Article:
CHRIST IN WINTER: Reflections on Faith and Life for the Years of Winter…
I don’t check the “comments” section of this blog very often, because there usually aren’t any. Some folks have said they tried to comment but BlogSpot would not cooperate. Even if BlogSpot were more amenable, there just isn’t much reason to comment. Recently, though, I did check the comments, and found something quite interesting.
It is in the comments section of my CIW for March 15, on having a happy childhood in old age. There are a whole lot of comments in Arabic there. I had Google translate them. They seem to be a number of businesses, at least some in Egypt, trying to convince one another to buy their products.
Doesn’t seem to make any sense on an English language blog with a name like Christ In Winter, unless you are communicating in code [We have refrigerators for sale. What caliber do you want…] in a place on the internet where no one is likely to notice.
Daughter Katie Kennedy has first-name friends in the CIA, because she calls the CIA to ask about how to shoot down an asteroid and how to detonate a remote-controlled rocket and such for her books, in the YA contemporary sci-fi genre. They say they are used to her, but I am reserving every-other-Sunday visiting hours, just in case.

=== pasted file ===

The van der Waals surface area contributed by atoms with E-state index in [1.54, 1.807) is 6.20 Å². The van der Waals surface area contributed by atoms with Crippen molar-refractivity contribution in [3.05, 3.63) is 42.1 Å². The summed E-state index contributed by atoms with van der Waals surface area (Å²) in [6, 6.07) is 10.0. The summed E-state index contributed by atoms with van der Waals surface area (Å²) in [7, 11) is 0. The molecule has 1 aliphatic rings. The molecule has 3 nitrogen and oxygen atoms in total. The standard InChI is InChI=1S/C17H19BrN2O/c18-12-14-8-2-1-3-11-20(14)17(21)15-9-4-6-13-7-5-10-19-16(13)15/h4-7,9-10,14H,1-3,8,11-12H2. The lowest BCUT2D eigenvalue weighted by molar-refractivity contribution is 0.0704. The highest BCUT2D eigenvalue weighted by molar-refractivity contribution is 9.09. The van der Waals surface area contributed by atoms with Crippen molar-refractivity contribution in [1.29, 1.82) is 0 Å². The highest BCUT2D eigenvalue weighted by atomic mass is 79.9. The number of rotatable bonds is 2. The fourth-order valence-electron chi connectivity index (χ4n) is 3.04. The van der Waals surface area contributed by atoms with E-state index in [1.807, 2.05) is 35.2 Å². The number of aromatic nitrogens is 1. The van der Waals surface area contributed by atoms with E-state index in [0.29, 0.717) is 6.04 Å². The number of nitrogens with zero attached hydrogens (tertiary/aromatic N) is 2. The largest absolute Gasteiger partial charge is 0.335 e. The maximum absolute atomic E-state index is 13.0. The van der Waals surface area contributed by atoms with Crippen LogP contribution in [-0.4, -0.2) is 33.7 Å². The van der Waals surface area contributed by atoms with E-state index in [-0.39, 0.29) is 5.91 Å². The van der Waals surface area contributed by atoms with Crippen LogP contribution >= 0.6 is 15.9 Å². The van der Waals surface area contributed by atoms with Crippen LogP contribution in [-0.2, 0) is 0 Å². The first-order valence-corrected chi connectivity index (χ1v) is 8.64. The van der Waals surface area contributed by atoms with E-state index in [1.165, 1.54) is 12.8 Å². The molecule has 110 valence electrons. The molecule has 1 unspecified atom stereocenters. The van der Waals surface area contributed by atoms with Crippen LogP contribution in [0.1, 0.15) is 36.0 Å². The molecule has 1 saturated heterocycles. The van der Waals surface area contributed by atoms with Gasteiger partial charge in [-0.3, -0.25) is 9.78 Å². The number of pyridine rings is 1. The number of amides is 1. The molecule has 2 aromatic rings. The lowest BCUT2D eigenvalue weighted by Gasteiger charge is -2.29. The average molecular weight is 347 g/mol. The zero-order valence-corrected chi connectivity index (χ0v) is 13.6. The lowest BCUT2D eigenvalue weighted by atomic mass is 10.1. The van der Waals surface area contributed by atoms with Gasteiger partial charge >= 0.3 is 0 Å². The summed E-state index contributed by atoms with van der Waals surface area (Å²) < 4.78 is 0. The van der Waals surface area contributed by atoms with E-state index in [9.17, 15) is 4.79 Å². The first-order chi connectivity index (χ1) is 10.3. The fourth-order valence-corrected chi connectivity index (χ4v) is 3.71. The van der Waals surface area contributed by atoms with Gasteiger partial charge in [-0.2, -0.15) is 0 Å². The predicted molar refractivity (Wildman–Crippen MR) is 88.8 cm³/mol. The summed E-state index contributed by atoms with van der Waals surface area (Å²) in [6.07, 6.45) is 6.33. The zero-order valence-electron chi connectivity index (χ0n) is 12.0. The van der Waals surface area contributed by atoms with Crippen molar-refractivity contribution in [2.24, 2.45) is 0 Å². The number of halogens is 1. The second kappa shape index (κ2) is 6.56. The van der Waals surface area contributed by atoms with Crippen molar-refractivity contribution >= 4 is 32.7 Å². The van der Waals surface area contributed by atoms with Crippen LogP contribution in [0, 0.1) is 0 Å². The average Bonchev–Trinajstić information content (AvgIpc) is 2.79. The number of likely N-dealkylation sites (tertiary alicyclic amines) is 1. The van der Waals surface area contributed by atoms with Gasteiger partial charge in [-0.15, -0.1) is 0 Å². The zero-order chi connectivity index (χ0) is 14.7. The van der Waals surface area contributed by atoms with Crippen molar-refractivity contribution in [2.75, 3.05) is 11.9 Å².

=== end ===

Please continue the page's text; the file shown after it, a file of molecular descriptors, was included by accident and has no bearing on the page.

Anyway, she had one of their analysts look at it. Says she doesn’t think it is anything untoward but that I should report it, anyway, just to be careful. So I have. Which probably means that since you read this blog, you are now on a couple of lists, one in Arabic and one in CIA code. You’re welcome.
Katie Kennedy is the rising star in YA lit. She is published by Bloomsbury, which also publishes lesser authors, like JK Rowling. Her latest book is, What Goes Up. It’s published in hardback, paperback, audio, and electronic, from B&N, Amazon, etc. Also, check out Learning to Swear In America, about teen-age Russian genius physicist Yuri, who must save Los Angeles from an asteroid strike, while also meeting American hippie girl Dovie, and…
Speaking of writing, my most recent book, VETS, about four homeless and handicapped Iraqistan veterans, is available from Amazon, Barnes & Noble, etc. It’s published by Black Opal Books.
It’s neat; in writing circles, Katie is no longer known as my daughter. Now I am known as her father.